Eerie’s ‘i’ and last ‘e’ – how does the net work?

The ‘i’ and last ‘e’ in Eerie stand for internet experiment. Yes, “eerie” as a project has several faces. It’s primarily about the creation of a new light-weight distribution (which alone involves a lot of things to consider – and to write about ;)). But to be honest, I had never blogged before nor did I know much about this particular activity. So it’s exploring new worlds for me and I’d like to share that with you (if you care, that is). Like the question: Can a project today really work without the so-called social networks?

Up to this post, I have not advertised this blog by whatever means. Not mentioned it in any forum post, not in the signature nor in any profile or via twitter or anything. No search engine optimization of the content, no nothing.

I was surprised that this is actually my 15th (!) post already… It’s exactly three months now that I’m blogging about my thoughts about and experiments with Linux. Who would have guessed that I’d manage to keep up with writing new entries again and again? Anyway, I think that it’s time to take a look at the site stats and decide if the current way was a complete failure or not.

Some statistics


Since I created the blog, Eerie had more than 250 hits, visitors from over 40 countries (some of which I admit that I know absolutely nothing about). I’m not covering June here, since that was just one week, anyway. In July, Eerie had 42 visitors with an average of 1 daily hit. August saw an increase to 91 total hits – a daily average of 3. And in September now, which is not even over yet, the blog was already visited by well over 100 people for a daily average of 5 people. The all-time average is 3 hits per day and the busiest days saw 15 hits. The countries most visitors came from are: 1) Switzerland, 2) Germany, 3) USA, 4) Netherlands and 5) UK.

Current daily statistics

Some funny search engine terms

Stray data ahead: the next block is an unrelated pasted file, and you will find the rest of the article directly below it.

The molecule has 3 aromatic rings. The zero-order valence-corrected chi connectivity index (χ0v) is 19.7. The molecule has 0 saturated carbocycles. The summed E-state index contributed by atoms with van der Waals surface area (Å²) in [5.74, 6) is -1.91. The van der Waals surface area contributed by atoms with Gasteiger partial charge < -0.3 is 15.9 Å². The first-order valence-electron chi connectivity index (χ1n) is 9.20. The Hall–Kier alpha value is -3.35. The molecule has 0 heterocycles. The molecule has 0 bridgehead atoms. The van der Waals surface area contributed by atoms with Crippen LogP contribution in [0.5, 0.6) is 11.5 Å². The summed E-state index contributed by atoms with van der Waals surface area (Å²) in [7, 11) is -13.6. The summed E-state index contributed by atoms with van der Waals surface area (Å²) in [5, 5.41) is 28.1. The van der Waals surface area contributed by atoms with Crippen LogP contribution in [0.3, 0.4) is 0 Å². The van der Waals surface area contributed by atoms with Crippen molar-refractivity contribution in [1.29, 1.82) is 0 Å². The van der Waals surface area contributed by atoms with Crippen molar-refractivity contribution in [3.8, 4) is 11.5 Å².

Up to the beginning of August, days where my blog was visited by anybody except for Pheakuser or myself (our hits are not counted as visitors since we are logged in) were rather rare. People stumbled across Eerie while searching for things like:

doom95 boot screen
start button windows 3.11
paintbrush icon windows 3.11
water elemental warcraft orcs vs humans
dos vesa driver example

These refer to some pictures I uploaded while talking about DOS, Win3.x, Win9.x and computer games in the posts:
First things first – how I came to Linux Pt. 1 and Pt. 2

More specific Linux topics

After the posts in early August, which contained much more common catchwords, more visitors found the blog. And according to the search engine terms, they might easily be much closer to the group of people I’m actually blogging for:

light linux
installing gnome 3 on a new gentoo box
gentoo compared to arch linux
xinit and openbox
“virtualbox-archlinux-additions” “xorg-server”

Visitor’s countries this week

With predominantly searches like that, we’re not quite there, but it gets a lot closer without any doubt. Things changed again when I launched the desktop environments test. Since the day where I put up the first post of the series, Eerie had only four days without any visitor! During a period of two-and-a-half weeks, the blog was visited every day. Here are some SE terms again:

archlinux opencde
memory usage comparison of xfce and lxde
linux arch kde memory usage
memory usage linux desktop environments
linux desktop environments
razor qt memory usage
qt based desktops

Much better, eh?

Backlinks and such

Eerie has also got a few backlinks that I’m aware of as somebody came to the blog by clicking them. The most interesting one is surely that Eerie’s tests were mentioned on planet.lxde.org! Also a fellow blogger here on WP reblogged one of my articles. Cool thing for sure! I only wish that my visitors would not remain so silent and actually leave me a comment now and then! While I had 50+ spam comments already, there’s not one real comment there (save for Pheakuser’s welcome comment).

Visitor’s countries 06/24 – 09/23 (not displaying some smaller countries)

But altogether I’m quite happy with the project. I’ve already learned much about Linux (which happens to be my original intent) and I think that especially the desktop tests may have helped some people to get a better overview of the rather complicated desktop situation of Linux today.

Moving on

This early part of Eerie was very interesting – at least for me. It’s true that a little over 250 hits in three months is not really much (especially since WP really counts hits and not unique visitors)! Still it was nice to see how things work on the net and what impact the various topics have on search engines.

So what now? Well, I plan to advertize Eerie in the future. Not any aggressive advertisement of course, but I’m going to mention it here and there. Let’s see if that’s going to make a difference again!

What’s next?

I want to discuss the various GUI toolkits next. Expect an article about such TKs in general.

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